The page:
trade

Registering a trademark is an essential part of protecting your business’s intellectual property and brand. A registered trademark provides businesses with legal recourse should their competitors try to use the same trademark or a very similar one, and it also opens up the possibility for licensing — which is a great way to extend the reach, influence and value of a brand.

But registration is a complex process, and without sufficient research and care, an application can be rejected despite months of work if it fails to meet the standards of the regulatory body that is reviewing it. Here are just a few of the ways registration can go wrong.

1.The Trademark is Insufficiently Distinctive

A trademark is an essential part of branding, and as such it needs to meet certain standards of uniqueness. You cannot register clearly descriptive words or marks, clearly misdescriptive words or marks, marks that refer to the geographic origin of your product, marks that are confusingly similar with those that have already been registered or are in the process of registration, and marks which are the name of the goods and/or services that the mark is being used with.

2.The Trademark is Already in Use

A main stipulation of the Canadian Trade-marks Act, the legislation that governs trademarks, is that in order to be registered, a trademark cannot already be in use. This means that if a company is already using a trademark, another company cannot take it — even if the first company has not registered its use.

Before a registration application can be made, the applicant should determine whether or not their trademark is currently seeing common-law use.

3.Incorrect Trademark Class

A business needs to specify in its application what class of products a particular trademark will cover. A common error applicants make is being too narrow or too broad in their description of what products or services they want their trademark attached to. A trademark intended to cover craft beer, for example, should not also be registered to cover hunting equipment.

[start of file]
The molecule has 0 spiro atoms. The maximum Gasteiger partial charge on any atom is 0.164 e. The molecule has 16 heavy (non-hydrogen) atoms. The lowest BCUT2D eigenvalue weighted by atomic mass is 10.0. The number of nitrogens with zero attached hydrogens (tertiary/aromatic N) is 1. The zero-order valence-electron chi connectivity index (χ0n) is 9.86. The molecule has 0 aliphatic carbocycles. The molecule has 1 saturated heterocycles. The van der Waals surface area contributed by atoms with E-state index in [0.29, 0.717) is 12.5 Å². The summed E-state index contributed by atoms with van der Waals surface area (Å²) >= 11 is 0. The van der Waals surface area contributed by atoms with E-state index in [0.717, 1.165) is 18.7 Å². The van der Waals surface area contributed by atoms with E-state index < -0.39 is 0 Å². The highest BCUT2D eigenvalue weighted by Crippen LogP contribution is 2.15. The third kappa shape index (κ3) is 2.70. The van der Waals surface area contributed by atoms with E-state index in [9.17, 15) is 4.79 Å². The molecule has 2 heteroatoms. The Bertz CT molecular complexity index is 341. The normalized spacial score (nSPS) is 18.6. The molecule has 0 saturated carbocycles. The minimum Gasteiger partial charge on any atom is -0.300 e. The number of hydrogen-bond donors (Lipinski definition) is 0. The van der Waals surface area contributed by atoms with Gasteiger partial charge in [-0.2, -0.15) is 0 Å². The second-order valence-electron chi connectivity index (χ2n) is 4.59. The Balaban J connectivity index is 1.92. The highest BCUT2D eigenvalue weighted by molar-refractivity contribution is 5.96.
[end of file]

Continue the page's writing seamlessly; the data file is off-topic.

4.Incorrect Applicant

A common, but surprising, issue in applications involves confusion over who the actual applicant is. The trademark must be registered in the name of the entity that will be using it in commerce. If your trademark is going to be used by the business itself, the application must be made in the name of the business — not its founder or CEO.

If you want to avoid these mistakes and ensure that your application has a happy ending, the best things to do is work with professional trademark experts who can help you foresee potential issues and respond to them before they compromise your application.

If you want to learn more about trademark registration and how trademark experts can help, get in touch with local trademark lawyers who know the ins and outs of registration in your jurisdiction.

Companies like The Trademark Shop have the expertise to help you navigate the registration process, and can help you avoid these common pitfalls. With the right trademark agent, you can gain the benefits of a registered trademark without having to personally handle the extensive research needed to ensure that your trademark is unique, distinctive, and compliant with regulations.

If you’ve been avoiding registering your trademark out of concern that you lack the time or knowledge to go through the application process on your own, get in touch with specialized lawyers at The Trademark Shop and get started today.